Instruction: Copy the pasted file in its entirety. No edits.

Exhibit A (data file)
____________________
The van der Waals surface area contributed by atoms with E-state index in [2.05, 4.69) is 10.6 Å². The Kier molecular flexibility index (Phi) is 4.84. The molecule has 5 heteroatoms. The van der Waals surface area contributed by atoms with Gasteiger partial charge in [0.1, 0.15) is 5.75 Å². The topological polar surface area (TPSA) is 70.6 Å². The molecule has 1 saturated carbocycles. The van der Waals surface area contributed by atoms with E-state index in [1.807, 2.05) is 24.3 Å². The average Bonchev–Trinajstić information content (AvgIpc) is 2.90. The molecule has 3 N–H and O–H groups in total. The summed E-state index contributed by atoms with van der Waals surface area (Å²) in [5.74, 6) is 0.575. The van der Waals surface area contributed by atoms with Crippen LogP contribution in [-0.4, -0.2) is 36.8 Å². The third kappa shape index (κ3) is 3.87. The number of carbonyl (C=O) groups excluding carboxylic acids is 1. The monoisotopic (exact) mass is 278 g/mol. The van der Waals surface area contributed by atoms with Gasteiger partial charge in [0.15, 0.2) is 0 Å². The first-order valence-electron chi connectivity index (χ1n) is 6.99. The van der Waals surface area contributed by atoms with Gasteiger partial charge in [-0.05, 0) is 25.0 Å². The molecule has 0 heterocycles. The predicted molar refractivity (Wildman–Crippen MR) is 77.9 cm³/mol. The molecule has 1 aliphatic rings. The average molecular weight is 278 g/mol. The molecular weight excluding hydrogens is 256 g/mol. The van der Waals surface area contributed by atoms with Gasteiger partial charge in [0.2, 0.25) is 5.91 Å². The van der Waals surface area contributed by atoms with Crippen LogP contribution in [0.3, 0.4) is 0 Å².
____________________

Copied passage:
The van der Waals surface area contributed by atoms with E-state index in [2.05, 4.69) is 10.6 Å². The Kier molecular flexibility index (Phi) is 4.84. The molecule has 5 heteroatoms. The van der Waals surface area contributed by atoms with Gasteiger partial charge in [0.1, 0.15) is 5.75 Å². The topological polar surface area (TPSA) is 70.6 Å². The molecule has 1 saturated carbocycles. The van der Waals surface area contributed by atoms with E-state index in [1.807, 2.05) is 24.3 Å². The average Bonchev–Trinajstić information content (AvgIpc) is 2.90. The molecule has 3 N–H and O–H groups in total. The summed E-state index contributed by atoms with van der Waals surface area (Å²) in [5.74, 6) is 0.575. The van der Waals surface area contributed by atoms with Crippen LogP contribution in [-0.4, -0.2) is 36.8 Å². The third kappa shape index (κ3) is 3.87. The number of carbonyl (C=O) groups excluding carboxylic acids is 1. The monoisotopic (exact) mass is 278 g/mol. The van der Waals surface area contributed by atoms with Gasteiger partial charge in [0.15, 0.2) is 0 Å². The first-order valence-electron chi connectivity index (χ1n) is 6.99. The van der Waals surface area contributed by atoms with Gasteiger partial charge in [-0.05, 0) is 25.0 Å². The molecule has 0 heterocycles. The predicted molar refractivity (Wildman–Crippen MR) is 77.9 cm³/mol. The molecule has 1 aliphatic rings. The average molecular weight is 278 g/mol. The molecular weight excluding hydrogens is 256 g/mol. The van der Waals surface area contributed by atoms with Gasteiger partial charge in [0.2, 0.25) is 5.91 Å². The van der Waals surface area contributed by atoms with Crippen LogP contribution in [0.3, 0.4) is 0 Å².